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Table 3.3 replicates Table 3.2 employing genotypic
frequencies appropriate to random mating and unequal gene frequencies.
Using the table to calculate covariances among sibling pairs of the three
types, MZ twins, DZ twins, and unrelated siblings, gives
Table 3.3:
Genetic covariance components for MZ, DZ,
and Unrelated Siblings with unequal gene frequencies at a single
locus.
Genotype 
Effect 

Frequency 
Pair 



MZ 
DZ 
U 











 






 






 













 






 






 









By similar calculations, the expectations for halfsiblings and for
parents and their offspring may be shown to be
and
,
respectively. That is, these relationships do not reflect dominance
effects. The MZ and DZ resemblances are the primary focus of
this text, but all five relationships we have just discussed may be
analyzed in the extended Mx approaches we discuss in
Chapter .
With more extensive genetical data, we can assess the effects of
epistasis, or nonallelic interaction, since
the biometrical model may
be extended easily to include such genetic effects. Another
important problem we have not considered is that of assortative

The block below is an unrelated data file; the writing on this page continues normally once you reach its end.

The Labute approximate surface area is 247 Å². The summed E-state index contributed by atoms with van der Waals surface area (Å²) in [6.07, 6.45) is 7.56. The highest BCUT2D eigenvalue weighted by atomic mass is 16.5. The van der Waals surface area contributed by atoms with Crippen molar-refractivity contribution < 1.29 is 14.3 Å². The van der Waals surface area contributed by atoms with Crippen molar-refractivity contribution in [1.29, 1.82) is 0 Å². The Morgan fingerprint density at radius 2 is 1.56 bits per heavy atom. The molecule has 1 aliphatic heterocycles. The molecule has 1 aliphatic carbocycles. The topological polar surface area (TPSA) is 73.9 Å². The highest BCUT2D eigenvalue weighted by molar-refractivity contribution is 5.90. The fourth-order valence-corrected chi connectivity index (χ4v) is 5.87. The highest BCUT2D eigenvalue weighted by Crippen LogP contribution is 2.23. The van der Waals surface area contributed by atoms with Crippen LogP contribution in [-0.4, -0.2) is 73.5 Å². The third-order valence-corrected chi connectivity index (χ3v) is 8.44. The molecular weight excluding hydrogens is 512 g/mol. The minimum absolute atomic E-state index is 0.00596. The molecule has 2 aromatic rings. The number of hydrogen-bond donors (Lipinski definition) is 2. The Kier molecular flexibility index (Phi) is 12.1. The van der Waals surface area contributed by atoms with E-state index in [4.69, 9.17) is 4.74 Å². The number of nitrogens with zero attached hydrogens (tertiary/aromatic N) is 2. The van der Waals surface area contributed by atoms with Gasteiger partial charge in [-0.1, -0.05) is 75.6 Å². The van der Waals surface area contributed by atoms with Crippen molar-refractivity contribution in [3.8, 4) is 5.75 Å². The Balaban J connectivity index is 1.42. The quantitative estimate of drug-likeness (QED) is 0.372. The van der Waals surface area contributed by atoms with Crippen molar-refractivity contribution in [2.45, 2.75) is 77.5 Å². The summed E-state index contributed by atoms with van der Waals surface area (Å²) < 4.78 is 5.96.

mating, which one might have thought would
introduce insuperable
problems for the model. However, once we are working with genotypic
values such as and , the effects of assortment can be readily
accommodated in the model by means of reverse path analysis (Wright,
1968) and the PearsonAitken treatment of selected variables
(Aitken, 1934). Fulker (1988) describes this approach in the context
of Fisher's (1918) model of assortment.
In this chapter, we have given a brief introduction to the biometrical
model that underlies the model fitting approach employed in this book, and
we have indicated how additional genetic complexities may be
accommodated in the model. However, in addition to genetic influences,
we must consider the effects of the environment on any phenotype.
These may be easily accommodated by defining environmental influences
that are common to sib pairs and those that are unique to the
individual. If these environmental effects
are unrelated to the genotype, then the variances due to these
influences simply add to the genetic variances we have just described.
If they are not independent of genotype, as in the case of sibling
interactions and cultural transmission, both of which are likely to
occur in some behavioral phenotypes, then the Mx model may be
suitably modified to account for these complexities, as we describe in
Chapters 8 and .
Next: 4 Matrix Algebra
Up: 3 Biometrical Genetics
Previous: 2 Unequal Gene Frequencies
Index
Jeff Lessem
20020321